OK, these professional applications (GarageBand is really just a cut down version of a pro application) are incredibly confusing. The main problem is that the overall user model is hard to understand, so the whole thing seems super mysterious. It would be so much useful if they just gave an explanation of how the internals work, then it would not be so mysterious, so here are the quick lessons on how to use GarageBand for techies who don't have the time:
- The key thing to understand is that there is the concept of tracks, you get one by clicking in the upper left and you can create New Track. Each track has a set of attributes which you get by double clicking on the the pane in the middle and then at the bottom of the screen you will see the property page. It has three entries called Track, Master and Compare.
- The main idea here is that each track goes through a processing pipeline. So when you click on Track, you are getting all the pipeline pieces that are being passed. There is a set of "quick" button in the table like volume and so forth, but they are only hot links to the junk below. You will see there are two kinds of things, one is called Recording Settings, you can think of these as the base features of GarageBand, but the second is label Plugin's and these are the variable number of little "boxes" you can add to the sound flow. This is a metaphor for how it worked in the 1970s, people would actually put boxes in the analog signal path and this mimics that.
- So the way this works is that in the Plugins section, you will see a variable list of plugins. They will turn bright blue is the pipeline element is enabled. So for instance, there might be Compressor and. Channel EQ. Depending on what track you select, the plug ins and the Record settings change dynamically. So if you just want to see things at zero, click on each of the little boxes (I know, the UI is weird) and open a popup with that property.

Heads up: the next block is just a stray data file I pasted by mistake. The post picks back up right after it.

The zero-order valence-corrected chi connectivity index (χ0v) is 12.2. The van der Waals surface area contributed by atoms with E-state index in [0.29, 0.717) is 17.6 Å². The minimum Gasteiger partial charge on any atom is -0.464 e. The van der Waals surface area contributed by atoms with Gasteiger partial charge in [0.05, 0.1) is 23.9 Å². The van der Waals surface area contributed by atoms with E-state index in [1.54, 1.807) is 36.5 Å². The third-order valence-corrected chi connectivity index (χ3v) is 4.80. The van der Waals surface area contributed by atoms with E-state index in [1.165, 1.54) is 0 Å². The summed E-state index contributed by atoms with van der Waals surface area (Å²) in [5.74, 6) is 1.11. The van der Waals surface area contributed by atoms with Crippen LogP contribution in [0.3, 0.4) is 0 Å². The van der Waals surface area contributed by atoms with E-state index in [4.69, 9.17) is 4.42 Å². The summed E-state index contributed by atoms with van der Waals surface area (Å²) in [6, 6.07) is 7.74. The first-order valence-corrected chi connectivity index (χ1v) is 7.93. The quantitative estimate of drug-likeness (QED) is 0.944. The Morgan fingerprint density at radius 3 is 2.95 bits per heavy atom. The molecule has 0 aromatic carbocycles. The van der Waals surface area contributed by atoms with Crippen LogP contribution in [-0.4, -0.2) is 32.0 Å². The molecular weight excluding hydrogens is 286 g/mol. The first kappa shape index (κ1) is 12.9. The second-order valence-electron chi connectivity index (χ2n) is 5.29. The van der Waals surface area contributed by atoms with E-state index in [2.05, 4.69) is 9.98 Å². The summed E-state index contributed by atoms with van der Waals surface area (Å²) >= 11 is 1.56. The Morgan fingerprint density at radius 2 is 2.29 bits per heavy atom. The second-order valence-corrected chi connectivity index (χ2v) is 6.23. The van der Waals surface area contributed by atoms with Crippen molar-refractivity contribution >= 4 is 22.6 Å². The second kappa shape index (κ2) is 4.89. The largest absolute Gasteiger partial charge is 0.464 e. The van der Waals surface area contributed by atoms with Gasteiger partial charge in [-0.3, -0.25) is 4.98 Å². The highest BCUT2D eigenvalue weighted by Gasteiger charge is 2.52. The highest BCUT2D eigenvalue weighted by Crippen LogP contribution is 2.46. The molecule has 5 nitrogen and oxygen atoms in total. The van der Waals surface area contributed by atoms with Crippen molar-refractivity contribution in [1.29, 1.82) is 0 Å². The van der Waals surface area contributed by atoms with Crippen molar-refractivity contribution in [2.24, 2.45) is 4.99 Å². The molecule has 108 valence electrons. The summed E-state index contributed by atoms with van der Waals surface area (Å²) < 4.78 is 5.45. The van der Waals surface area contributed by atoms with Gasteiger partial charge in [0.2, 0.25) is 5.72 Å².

- Now on the right if you do not want to be that analytic, are exactly the same controls in 1970s analog form. So if you see EQ, and click the button up, this is the same as clicking on channel EQ in the plug in list where you can drag and drop.
- The final thing to understand is that there is a "Master" settings which is the other tab, this applies to *all* tracks and it has it's own settings. So many times when you can't figure out what is going on, it is Master that is mis set.
Finally, as an aside, I find that all the of the sounds that you see on the left are pretty useless for podcasts, there are collection of built in sounds and presets, like "Classic Voice". I've tried them all and they sound pretty awful, so I get the best results just with a good microphone (go Rode NT-1A!) and leaving everything flat.
The second thing to understand that many people will need is how to do fades. That is if you have some music and you want it to fade out. This is super non-intuitive, but the base interface in the upper left lets you do things like split a track and then delete it (like iMovie). Here Command-T is your friend, it is the equivalent of right click and split track. So you can get rid of things.
But the confusing thing is that the control to change and fade sounds is modal. That is you have to go to
Mix > Show Automation and the behavior of the upper left completely changes. Now when you click there, you will get a point which sets the volume. To add another point, click somewhere else. You can drag and move these around to get the face curve that you want.
And in this mode, you can't select or copy things around, so remember automation means fade.
The final confusing this is how to do a Save As because Save As just gives you GarageBand files. Instead you have to go to
Share > Export Song to Disk to see the way to get an MP3 file or something like that. And as a confusing thing, by Shareing here, the file is backed up in iCloud > GarageBand for MacOS. So look for it there when you upload if (for free) with Anchor.fm
So there you have it GarageBand for Podcasters in a few minutes. I'm sure there are easier products to use, but It is free and if I ever want to do orchestral stuff, I have it. Others use Audacity I know, so I have to give that a try sometime.